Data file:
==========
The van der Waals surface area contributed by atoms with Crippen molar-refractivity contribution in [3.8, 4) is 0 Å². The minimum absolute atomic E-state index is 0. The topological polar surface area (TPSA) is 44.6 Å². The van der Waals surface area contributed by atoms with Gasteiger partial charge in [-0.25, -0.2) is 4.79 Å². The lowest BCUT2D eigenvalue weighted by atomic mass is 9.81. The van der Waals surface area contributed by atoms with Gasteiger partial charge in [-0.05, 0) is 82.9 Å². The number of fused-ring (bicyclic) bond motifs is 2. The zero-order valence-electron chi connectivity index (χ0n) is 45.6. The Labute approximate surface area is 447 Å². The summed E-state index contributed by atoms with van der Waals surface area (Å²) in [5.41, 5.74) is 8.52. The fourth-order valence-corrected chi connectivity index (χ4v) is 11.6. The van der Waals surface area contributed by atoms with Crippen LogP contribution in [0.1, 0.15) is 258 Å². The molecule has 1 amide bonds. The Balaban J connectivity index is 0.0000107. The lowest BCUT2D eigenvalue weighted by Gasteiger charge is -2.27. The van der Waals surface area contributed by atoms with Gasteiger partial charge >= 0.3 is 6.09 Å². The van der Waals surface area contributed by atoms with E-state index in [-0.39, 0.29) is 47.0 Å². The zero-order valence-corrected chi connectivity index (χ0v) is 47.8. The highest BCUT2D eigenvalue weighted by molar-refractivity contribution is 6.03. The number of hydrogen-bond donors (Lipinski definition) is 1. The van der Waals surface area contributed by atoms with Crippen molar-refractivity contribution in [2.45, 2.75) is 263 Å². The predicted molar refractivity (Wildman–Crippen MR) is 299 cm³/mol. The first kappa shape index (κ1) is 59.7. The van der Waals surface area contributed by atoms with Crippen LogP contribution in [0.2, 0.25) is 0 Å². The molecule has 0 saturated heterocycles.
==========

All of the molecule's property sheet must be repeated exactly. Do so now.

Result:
The van der Waals surface area contributed by atoms with Crippen molar-refractivity contribution in [3.8, 4) is 0 Å². The minimum absolute atomic E-state index is 0. The topological polar surface area (TPSA) is 44.6 Å². The van der Waals surface area contributed by atoms with Gasteiger partial charge in [-0.25, -0.2) is 4.79 Å². The lowest BCUT2D eigenvalue weighted by atomic mass is 9.81. The van der Waals surface area contributed by atoms with Gasteiger partial charge in [-0.05, 0) is 82.9 Å². The number of fused-ring (bicyclic) bond motifs is 2. The zero-order valence-electron chi connectivity index (χ0n) is 45.6. The Labute approximate surface area is 447 Å². The summed E-state index contributed by atoms with van der Waals surface area (Å²) in [5.41, 5.74) is 8.52. The fourth-order valence-corrected chi connectivity index (χ4v) is 11.6. The van der Waals surface area contributed by atoms with Crippen LogP contribution in [0.1, 0.15) is 258 Å². The molecule has 1 amide bonds. The Balaban J connectivity index is 0.0000107. The lowest BCUT2D eigenvalue weighted by Gasteiger charge is -2.27. The van der Waals surface area contributed by atoms with Gasteiger partial charge >= 0.3 is 6.09 Å². The van der Waals surface area contributed by atoms with E-state index in [-0.39, 0.29) is 47.0 Å². The zero-order valence-corrected chi connectivity index (χ0v) is 47.8. The highest BCUT2D eigenvalue weighted by molar-refractivity contribution is 6.03. The number of hydrogen-bond donors (Lipinski definition) is 1. The van der Waals surface area contributed by atoms with Crippen molar-refractivity contribution in [2.45, 2.75) is 263 Å². The predicted molar refractivity (Wildman–Crippen MR) is 299 cm³/mol. The first kappa shape index (κ1) is 59.7. The van der Waals surface area contributed by atoms with Crippen LogP contribution in [0.2, 0.25) is 0 Å². The molecule has 0 saturated heterocycles.